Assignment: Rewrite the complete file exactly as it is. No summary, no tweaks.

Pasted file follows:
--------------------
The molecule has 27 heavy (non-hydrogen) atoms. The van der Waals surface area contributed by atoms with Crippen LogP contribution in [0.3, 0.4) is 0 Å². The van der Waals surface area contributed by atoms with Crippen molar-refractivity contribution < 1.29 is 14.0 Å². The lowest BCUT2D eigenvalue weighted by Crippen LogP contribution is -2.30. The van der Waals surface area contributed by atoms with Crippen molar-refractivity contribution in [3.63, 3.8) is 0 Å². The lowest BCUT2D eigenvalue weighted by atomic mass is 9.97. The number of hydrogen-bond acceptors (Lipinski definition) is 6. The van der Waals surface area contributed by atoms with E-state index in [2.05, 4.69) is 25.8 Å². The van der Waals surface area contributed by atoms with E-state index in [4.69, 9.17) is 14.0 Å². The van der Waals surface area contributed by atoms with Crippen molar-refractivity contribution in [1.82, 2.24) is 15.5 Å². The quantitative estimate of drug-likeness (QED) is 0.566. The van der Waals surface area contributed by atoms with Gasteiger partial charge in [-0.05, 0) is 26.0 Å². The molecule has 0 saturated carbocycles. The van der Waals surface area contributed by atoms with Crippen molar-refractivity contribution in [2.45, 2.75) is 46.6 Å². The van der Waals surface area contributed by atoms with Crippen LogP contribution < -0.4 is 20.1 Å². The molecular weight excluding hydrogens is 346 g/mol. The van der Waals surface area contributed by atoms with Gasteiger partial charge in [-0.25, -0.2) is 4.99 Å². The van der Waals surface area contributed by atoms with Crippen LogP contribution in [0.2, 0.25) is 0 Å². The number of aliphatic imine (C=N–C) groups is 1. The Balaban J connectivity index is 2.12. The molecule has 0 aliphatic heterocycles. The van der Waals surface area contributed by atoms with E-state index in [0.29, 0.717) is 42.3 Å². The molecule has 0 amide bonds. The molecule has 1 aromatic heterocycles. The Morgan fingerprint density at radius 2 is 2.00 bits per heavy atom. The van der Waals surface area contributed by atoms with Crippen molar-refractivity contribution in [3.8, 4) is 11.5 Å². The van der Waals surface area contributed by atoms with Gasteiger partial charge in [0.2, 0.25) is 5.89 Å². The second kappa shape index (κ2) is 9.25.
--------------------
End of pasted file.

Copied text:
The molecule has 27 heavy (non-hydrogen) atoms. The van der Waals surface area contributed by atoms with Crippen LogP contribution in [0.3, 0.4) is 0 Å². The van der Waals surface area contributed by atoms with Crippen molar-refractivity contribution < 1.29 is 14.0 Å². The lowest BCUT2D eigenvalue weighted by Crippen LogP contribution is -2.30. The van der Waals surface area contributed by atoms with Crippen molar-refractivity contribution in [3.63, 3.8) is 0 Å². The lowest BCUT2D eigenvalue weighted by atomic mass is 9.97. The number of hydrogen-bond acceptors (Lipinski definition) is 6. The van der Waals surface area contributed by atoms with E-state index in [2.05, 4.69) is 25.8 Å². The van der Waals surface area contributed by atoms with E-state index in [4.69, 9.17) is 14.0 Å². The van der Waals surface area contributed by atoms with Crippen molar-refractivity contribution in [1.82, 2.24) is 15.5 Å². The quantitative estimate of drug-likeness (QED) is 0.566. The van der Waals surface area contributed by atoms with Gasteiger partial charge in [-0.05, 0) is 26.0 Å². The molecule has 0 saturated carbocycles. The van der Waals surface area contributed by atoms with Crippen molar-refractivity contribution in [2.45, 2.75) is 46.6 Å². The van der Waals surface area contributed by atoms with Crippen LogP contribution < -0.4 is 20.1 Å². The molecular weight excluding hydrogens is 346 g/mol. The van der Waals surface area contributed by atoms with Gasteiger partial charge in [-0.25, -0.2) is 4.99 Å². The van der Waals surface area contributed by atoms with Crippen LogP contribution in [0.2, 0.25) is 0 Å². The number of aliphatic imine (C=N–C) groups is 1. The Balaban J connectivity index is 2.12. The molecule has 0 aliphatic heterocycles. The van der Waals surface area contributed by atoms with E-state index in [0.29, 0.717) is 42.3 Å². The molecule has 0 amide bonds. The molecule has 1 aromatic heterocycles. The Morgan fingerprint density at radius 2 is 2.00 bits per heavy atom. The van der Waals surface area contributed by atoms with Crippen molar-refractivity contribution in [3.8, 4) is 11.5 Å². The van der Waals surface area contributed by atoms with Gasteiger partial charge in [0.2, 0.25) is 5.89 Å². The second kappa shape index (κ2) is 9.25.